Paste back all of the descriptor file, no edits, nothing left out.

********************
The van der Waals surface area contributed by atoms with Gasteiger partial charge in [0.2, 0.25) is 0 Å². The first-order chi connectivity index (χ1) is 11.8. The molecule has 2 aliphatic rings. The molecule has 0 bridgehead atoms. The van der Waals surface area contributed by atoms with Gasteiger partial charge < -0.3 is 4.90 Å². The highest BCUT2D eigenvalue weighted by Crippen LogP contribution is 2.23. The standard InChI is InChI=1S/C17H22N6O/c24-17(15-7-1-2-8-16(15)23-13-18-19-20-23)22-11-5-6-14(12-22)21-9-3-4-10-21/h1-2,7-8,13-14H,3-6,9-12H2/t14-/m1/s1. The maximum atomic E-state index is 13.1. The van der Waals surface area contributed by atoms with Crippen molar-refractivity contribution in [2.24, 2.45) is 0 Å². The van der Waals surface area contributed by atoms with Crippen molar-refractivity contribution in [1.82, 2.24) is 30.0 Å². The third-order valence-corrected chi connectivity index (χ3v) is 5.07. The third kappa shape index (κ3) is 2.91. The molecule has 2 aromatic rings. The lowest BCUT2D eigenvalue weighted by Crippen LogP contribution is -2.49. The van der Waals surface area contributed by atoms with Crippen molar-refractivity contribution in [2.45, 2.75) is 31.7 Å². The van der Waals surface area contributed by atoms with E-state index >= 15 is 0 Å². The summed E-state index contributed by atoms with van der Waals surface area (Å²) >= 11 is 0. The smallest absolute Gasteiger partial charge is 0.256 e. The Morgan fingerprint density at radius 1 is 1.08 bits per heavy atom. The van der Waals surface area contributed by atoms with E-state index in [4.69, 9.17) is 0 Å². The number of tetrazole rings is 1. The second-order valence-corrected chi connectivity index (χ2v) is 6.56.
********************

The van der Waals surface area contributed by atoms with Gasteiger partial charge in [0.2, 0.25) is 0 Å². The first-order chi connectivity index (χ1) is 11.8. The molecule has 2 aliphatic rings. The molecule has 0 bridgehead atoms. The van der Waals surface area contributed by atoms with Gasteiger partial charge < -0.3 is 4.90 Å². The highest BCUT2D eigenvalue weighted by Crippen LogP contribution is 2.23. The standard InChI is InChI=1S/C17H22N6O/c24-17(15-7-1-2-8-16(15)23-13-18-19-20-23)22-11-5-6-14(12-22)21-9-3-4-10-21/h1-2,7-8,13-14H,3-6,9-12H2/t14-/m1/s1. The maximum atomic E-state index is 13.1. The van der Waals surface area contributed by atoms with Crippen molar-refractivity contribution in [2.24, 2.45) is 0 Å². The van der Waals surface area contributed by atoms with Crippen molar-refractivity contribution in [1.82, 2.24) is 30.0 Å². The third-order valence-corrected chi connectivity index (χ3v) is 5.07. The third kappa shape index (κ3) is 2.91. The molecule has 2 aromatic rings. The lowest BCUT2D eigenvalue weighted by Crippen LogP contribution is -2.49. The van der Waals surface area contributed by atoms with Crippen molar-refractivity contribution in [2.45, 2.75) is 31.7 Å². The van der Waals surface area contributed by atoms with E-state index >= 15 is 0 Å². The summed E-state index contributed by atoms with van der Waals surface area (Å²) >= 11 is 0. The smallest absolute Gasteiger partial charge is 0.256 e. The Morgan fingerprint density at radius 1 is 1.08 bits per heavy atom. The van der Waals surface area contributed by atoms with E-state index in [4.69, 9.17) is 0 Å². The number of tetrazole rings is 1. The second-order valence-corrected chi connectivity index (χ2v) is 6.56.